Is Scotland or Wales less British on that account? Are Welsh or Scottish unionists diminished or offended by such recognition?
Or is this yet another instance of the zero-sum theory of Northern politics – to give to one side is always to take from the other? Looking at a TV vox pop broadcast from East Belfast this week, it appears that there is a visceral backlash to the recognition of Irish among DUP supporters. But that form of political reaction is no reason not to reinstate the executive and assembly at Stormont?
It is the equal and opposite reaction to Mary Lou’s “Tiocfaidh ár lá. Up the rebels” peroration.
Will direct rule bring gay marriage and abortion to the North? Or will Nigel Dodds save Ulster from sodomy by holding the balance of power in London for a few more months while the roof comes in on the North’s post-Brexit economic future.?
Are we to despair?
Brexit turns more threatening by the day. And yet the main protagonists in Northern politics seem content to engage in attritional trench warfare while Boris Johnson and Michael Gove light an economic house-fire that portends disaster for all sides in the North – not to mention for us in the Republic.
Nationalists in the North now have no political voice or forum. In the Seanad this week there were exchanges concerning the wisdom of Sinn Féin leaving the nationalist voice in Northern Ireland wholly absent from the debate on Brexit at Westminster.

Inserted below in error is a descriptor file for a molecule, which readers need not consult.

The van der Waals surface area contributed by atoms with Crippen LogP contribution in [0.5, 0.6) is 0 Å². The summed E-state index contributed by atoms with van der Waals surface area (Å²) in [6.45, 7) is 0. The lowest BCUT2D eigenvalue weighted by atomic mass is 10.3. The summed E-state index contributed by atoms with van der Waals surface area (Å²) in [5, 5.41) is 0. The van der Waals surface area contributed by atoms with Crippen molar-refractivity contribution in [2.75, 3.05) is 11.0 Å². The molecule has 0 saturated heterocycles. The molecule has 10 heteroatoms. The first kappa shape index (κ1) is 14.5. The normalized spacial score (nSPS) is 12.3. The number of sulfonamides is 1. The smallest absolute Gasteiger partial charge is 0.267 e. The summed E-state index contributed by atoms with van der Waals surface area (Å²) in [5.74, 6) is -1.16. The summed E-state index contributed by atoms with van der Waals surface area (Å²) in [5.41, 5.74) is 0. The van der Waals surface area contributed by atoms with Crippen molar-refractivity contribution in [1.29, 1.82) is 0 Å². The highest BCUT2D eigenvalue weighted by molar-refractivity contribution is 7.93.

De Valera adopted the “empty formula” approach to the Oath of Allegiance in the 1920s, and abolished the oath on assuming office. Sinn Féin were offered alternatives to the oath if they would take their seats at Westminster. They declined – but they still draw their remuneration as MPs.
Abstention-ism was fine in the 1918 to 1921 period because there was an alternative assembly – namely Dáil Éireann. But now those elected as Sinn Féin MPs and MLAs in the North have no assembly at all.
Sinn Féin changed their minds about abstaining from Stormont and Leinster House in the past. When their voters need representation on Brexit in the debate in London, they are to be found posing with loaves on their heads, or cutting off clamping devices, and parading at the graves of those killed in the Troubles.
Do Sinn Féin think, as they used to think, that things must get far worse before they get better? Who will bear the blame for the consequences of that kind of politics?